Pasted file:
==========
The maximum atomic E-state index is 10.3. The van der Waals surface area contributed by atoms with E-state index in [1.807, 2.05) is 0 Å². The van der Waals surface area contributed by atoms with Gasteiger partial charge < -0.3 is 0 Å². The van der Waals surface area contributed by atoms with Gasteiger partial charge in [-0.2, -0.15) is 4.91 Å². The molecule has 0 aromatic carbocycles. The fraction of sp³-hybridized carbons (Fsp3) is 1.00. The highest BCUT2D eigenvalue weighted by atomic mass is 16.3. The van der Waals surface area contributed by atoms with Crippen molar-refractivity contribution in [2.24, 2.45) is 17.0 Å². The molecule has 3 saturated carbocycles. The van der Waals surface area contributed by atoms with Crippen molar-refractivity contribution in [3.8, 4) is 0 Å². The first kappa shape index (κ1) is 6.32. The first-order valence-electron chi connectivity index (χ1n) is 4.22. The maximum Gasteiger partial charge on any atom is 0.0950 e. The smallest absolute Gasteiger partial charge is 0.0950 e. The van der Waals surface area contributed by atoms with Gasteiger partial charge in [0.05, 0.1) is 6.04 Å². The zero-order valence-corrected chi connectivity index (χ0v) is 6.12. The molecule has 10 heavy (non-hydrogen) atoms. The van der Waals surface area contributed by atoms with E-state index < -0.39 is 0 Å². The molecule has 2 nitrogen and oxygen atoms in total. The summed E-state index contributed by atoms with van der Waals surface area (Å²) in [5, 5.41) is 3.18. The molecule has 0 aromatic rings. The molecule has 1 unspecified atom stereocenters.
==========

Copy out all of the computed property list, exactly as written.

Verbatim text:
The maximum atomic E-state index is 10.3. The van der Waals surface area contributed by atoms with E-state index in [1.807, 2.05) is 0 Å². The van der Waals surface area contributed by atoms with Gasteiger partial charge < -0.3 is 0 Å². The van der Waals surface area contributed by atoms with Gasteiger partial charge in [-0.2, -0.15) is 4.91 Å². The molecule has 0 aromatic carbocycles. The fraction of sp³-hybridized carbons (Fsp3) is 1.00. The highest BCUT2D eigenvalue weighted by atomic mass is 16.3. The van der Waals surface area contributed by atoms with Crippen molar-refractivity contribution in [2.24, 2.45) is 17.0 Å². The molecule has 3 saturated carbocycles. The van der Waals surface area contributed by atoms with Crippen molar-refractivity contribution in [3.8, 4) is 0 Å². The first kappa shape index (κ1) is 6.32. The first-order valence-electron chi connectivity index (χ1n) is 4.22. The maximum Gasteiger partial charge on any atom is 0.0950 e. The smallest absolute Gasteiger partial charge is 0.0950 e. The van der Waals surface area contributed by atoms with Gasteiger partial charge in [0.05, 0.1) is 6.04 Å². The zero-order valence-corrected chi connectivity index (χ0v) is 6.12. The molecule has 10 heavy (non-hydrogen) atoms. The van der Waals surface area contributed by atoms with E-state index < -0.39 is 0 Å². The molecule has 2 nitrogen and oxygen atoms in total. The summed E-state index contributed by atoms with van der Waals surface area (Å²) in [5, 5.41) is 3.18. The molecule has 0 aromatic rings. The molecule has 1 unspecified atom stereocenters.